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Best online checking accounts – June 2022

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Consumers looking for a new checking account may find that online banks offer features that aren’t available at the bank down the street. The best online checking accounts pay some interest, reimburse at least some ATM fees, belong to a large ATM network and provide free checks. They also offer a highly rated mobile app, convenient customer service hours and websites that are easy to navigate.

Brick-and-mortar banks may offer these checking account features, too, but they may come at a cost: maintaining a high minimum balance. Online checking accounts, meanwhile, typically have no or low minimum balance requirements.

Here are Bankrate’s picks for the best online checking accounts.

Summary of our top online checking accounts

Best Online Checking Overall: Ally Bank

Ally Bank’s Interest Checking Account earns a little bit of interest, has a highly rated app, and offers free standard and official checks, as well as free domestic and international wire transfers, features some banks charge fees for. Interest Checking customers have access to more than 43,000 Allpoint ATMs. But for those times when you’re not able to use one of those ATMs, Ally Bank reimburses up to $10 worth of fees charged at out-of-network ATMs per statement cycle. At Ally Bank, you also have the ability to chat with customer service online and access a 24/7 toll-free number.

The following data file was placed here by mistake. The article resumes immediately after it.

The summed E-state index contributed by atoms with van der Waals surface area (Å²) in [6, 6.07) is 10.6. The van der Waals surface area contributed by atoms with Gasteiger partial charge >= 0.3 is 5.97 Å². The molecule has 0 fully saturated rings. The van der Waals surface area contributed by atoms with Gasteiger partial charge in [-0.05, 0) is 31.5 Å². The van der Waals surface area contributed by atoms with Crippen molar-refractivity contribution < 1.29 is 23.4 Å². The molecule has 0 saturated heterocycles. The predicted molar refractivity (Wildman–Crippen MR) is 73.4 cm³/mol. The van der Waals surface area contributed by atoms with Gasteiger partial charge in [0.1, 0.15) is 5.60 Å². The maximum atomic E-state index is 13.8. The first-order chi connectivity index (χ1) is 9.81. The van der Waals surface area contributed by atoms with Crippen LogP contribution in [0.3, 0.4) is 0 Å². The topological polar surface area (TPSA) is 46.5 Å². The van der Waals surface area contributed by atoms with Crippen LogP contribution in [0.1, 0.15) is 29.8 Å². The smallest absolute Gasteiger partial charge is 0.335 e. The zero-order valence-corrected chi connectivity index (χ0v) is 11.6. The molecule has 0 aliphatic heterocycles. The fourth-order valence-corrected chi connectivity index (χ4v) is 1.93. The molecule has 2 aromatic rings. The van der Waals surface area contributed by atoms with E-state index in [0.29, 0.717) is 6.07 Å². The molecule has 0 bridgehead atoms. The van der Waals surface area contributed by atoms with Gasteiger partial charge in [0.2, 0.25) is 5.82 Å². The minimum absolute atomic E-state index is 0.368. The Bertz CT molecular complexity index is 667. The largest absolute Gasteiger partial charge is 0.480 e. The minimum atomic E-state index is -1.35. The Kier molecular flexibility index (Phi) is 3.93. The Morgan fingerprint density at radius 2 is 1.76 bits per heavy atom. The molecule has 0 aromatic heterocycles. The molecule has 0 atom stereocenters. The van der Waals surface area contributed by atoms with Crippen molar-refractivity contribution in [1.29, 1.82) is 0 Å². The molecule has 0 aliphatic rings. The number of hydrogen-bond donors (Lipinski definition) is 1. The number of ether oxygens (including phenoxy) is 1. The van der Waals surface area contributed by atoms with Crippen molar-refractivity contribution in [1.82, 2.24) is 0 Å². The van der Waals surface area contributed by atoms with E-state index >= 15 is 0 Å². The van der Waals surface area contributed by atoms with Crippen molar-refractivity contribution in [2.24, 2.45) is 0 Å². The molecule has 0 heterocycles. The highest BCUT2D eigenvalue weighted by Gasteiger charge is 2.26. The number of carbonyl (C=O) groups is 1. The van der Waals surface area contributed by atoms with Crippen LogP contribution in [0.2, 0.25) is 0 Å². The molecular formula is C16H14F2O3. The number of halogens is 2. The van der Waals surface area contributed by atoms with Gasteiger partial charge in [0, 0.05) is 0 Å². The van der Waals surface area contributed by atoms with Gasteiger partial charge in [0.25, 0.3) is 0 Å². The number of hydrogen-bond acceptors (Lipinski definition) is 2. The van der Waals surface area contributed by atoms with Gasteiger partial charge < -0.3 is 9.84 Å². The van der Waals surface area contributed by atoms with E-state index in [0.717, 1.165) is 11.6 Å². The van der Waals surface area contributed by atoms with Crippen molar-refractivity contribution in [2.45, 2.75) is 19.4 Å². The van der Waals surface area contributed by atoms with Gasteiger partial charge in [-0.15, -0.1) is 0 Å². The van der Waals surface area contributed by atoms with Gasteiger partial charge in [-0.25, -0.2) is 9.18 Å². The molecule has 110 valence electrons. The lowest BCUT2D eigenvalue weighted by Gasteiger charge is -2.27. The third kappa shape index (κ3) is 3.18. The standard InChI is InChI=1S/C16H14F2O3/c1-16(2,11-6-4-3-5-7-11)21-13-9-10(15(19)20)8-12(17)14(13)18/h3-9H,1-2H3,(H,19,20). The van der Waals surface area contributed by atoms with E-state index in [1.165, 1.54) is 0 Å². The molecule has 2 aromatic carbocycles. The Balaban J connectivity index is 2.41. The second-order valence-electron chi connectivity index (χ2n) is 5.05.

What to watch: You’ll need at least $15,000 to earn the top-tier APY. Savers looking for a higher yield on their money, especially if it’s earmarked for saving, should consider high-yield savings accounts or money market accounts.

Best Online Checking for Beginners: Chime

Chime’s chief attraction for novice banking consumers is that it waives fees on overdrafts. Based on transaction history, Chime allows account holders to overdraw their accounts for up to $20 at first and then potentially up to $200 over time. The service requires a qualifying direct deposit of $200 or more each month.